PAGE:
This Week's Challenger to Joe DiMaggio
This past week ends with the longest active hitting streak belonging to a guy who hasn’t played in over a month. Minnesota star hitter
Joe Mauer, who’s just getting back into rehab action after an oblique injury, has a 12-game streak that last got enhanced on July 1 before he went on the disabled list. He’s hitting .362 during his delayed run.

League vs. League
Time is running out for the National League to keep the rival American League from being crowned interleague champs for the 11th straight year. Of the 44 interleague games left this year, the AL only needs to win 11 to clinch, so obviously the NL has its work cut out for them.

Wounded of the Week
wounded of the weekIt was a tough week for contenders trying to hold their rosters together as a rash of injuries hit baseball in general. The Los Angeles Dodgers lost shortstop Hanley Ramirez (strained oblique), pitcher Hyun-jin Ryu (strained hip) and third baseman Juan Uribe (strained hamstring), though all are expected back within the 15-day minimum; the Detroit Tigers lost pitcher Anibal Sanchez (pectoral strain, 3-4 weeks) and reliever Joakim Soria (strained oblique, at least three weeks); the Cincinnati Reds lost pitcher Homer Bailey to a bum elbow that may take more than 15 days to heal; the Oakland A’s lost infielder Jed Lowrie with a broken finger (15 days), while the rival Angels lost pitcher Tyler Skaggs to a season-ending elbow injury; and AL East-leading Baltimore lost third baseman Manny Machado to a sprained right knee, the same one he beat up late last year that cost him the rest of that season. This time, the Orioles are hoping he’s out for only the minimum 15 days.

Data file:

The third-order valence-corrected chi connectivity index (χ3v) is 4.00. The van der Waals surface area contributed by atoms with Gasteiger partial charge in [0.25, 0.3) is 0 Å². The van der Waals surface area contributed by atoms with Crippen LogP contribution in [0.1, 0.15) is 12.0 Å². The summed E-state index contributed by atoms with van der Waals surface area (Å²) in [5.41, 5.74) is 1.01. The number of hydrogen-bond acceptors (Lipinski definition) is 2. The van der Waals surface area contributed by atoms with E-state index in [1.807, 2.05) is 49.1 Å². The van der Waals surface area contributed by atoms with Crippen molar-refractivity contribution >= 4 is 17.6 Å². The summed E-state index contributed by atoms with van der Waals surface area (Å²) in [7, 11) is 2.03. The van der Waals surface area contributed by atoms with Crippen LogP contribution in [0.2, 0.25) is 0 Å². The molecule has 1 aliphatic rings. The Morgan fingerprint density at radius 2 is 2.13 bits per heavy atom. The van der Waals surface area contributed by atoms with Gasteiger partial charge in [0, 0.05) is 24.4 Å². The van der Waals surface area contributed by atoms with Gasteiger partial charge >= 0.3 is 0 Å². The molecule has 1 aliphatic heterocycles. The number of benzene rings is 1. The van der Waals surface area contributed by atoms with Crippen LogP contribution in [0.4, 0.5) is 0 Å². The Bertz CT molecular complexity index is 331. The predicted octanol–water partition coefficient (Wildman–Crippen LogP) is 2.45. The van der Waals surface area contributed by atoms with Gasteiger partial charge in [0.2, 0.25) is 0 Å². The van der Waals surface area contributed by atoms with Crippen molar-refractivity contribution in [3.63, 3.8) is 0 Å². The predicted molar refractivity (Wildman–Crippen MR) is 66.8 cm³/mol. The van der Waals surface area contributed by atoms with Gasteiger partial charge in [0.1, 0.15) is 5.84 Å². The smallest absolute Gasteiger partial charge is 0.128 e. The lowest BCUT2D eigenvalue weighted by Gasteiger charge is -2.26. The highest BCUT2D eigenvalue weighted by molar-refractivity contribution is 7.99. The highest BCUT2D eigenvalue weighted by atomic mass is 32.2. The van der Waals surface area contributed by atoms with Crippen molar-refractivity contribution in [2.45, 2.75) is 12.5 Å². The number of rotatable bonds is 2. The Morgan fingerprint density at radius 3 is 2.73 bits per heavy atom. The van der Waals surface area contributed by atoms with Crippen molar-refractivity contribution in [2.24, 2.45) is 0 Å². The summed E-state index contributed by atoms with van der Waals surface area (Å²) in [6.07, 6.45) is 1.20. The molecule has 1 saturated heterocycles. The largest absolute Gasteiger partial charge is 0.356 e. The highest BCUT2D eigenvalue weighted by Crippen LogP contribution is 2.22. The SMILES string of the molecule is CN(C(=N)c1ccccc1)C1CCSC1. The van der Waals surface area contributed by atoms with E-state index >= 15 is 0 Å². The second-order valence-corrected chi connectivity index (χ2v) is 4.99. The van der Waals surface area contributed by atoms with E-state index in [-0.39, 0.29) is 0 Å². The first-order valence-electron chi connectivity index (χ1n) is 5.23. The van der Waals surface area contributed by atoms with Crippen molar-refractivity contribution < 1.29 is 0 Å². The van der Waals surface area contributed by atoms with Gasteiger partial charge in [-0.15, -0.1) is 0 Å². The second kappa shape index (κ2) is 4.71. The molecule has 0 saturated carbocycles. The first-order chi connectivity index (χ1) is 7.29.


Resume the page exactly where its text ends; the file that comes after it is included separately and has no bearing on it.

Among the non-contenders, injuries benched New York Mets rookie pitcher Jacob deGrom (tendinitis), Texas ace Yu Darvish (elbow inflammation), Cleveland outfielder David Murphy (oblique, out one month), and fragile Colorado pitcher Brett Anderson, who’s out for the rest of the year—again—after undergoing back surgery. Since his 2009 rookie season with Oakland (in which he started 30 games), Anderson has roughly been on the shelf two-thirds of the time.


The Comebacker's Greatest Hits: Click here to look at the TGG Comebacker archive going back to the start of the 2008 season.


share this page with a friendShare this page with a friend.

Have a comment, question or request? Contact us at This Great Game.

© 2014 This Great Game.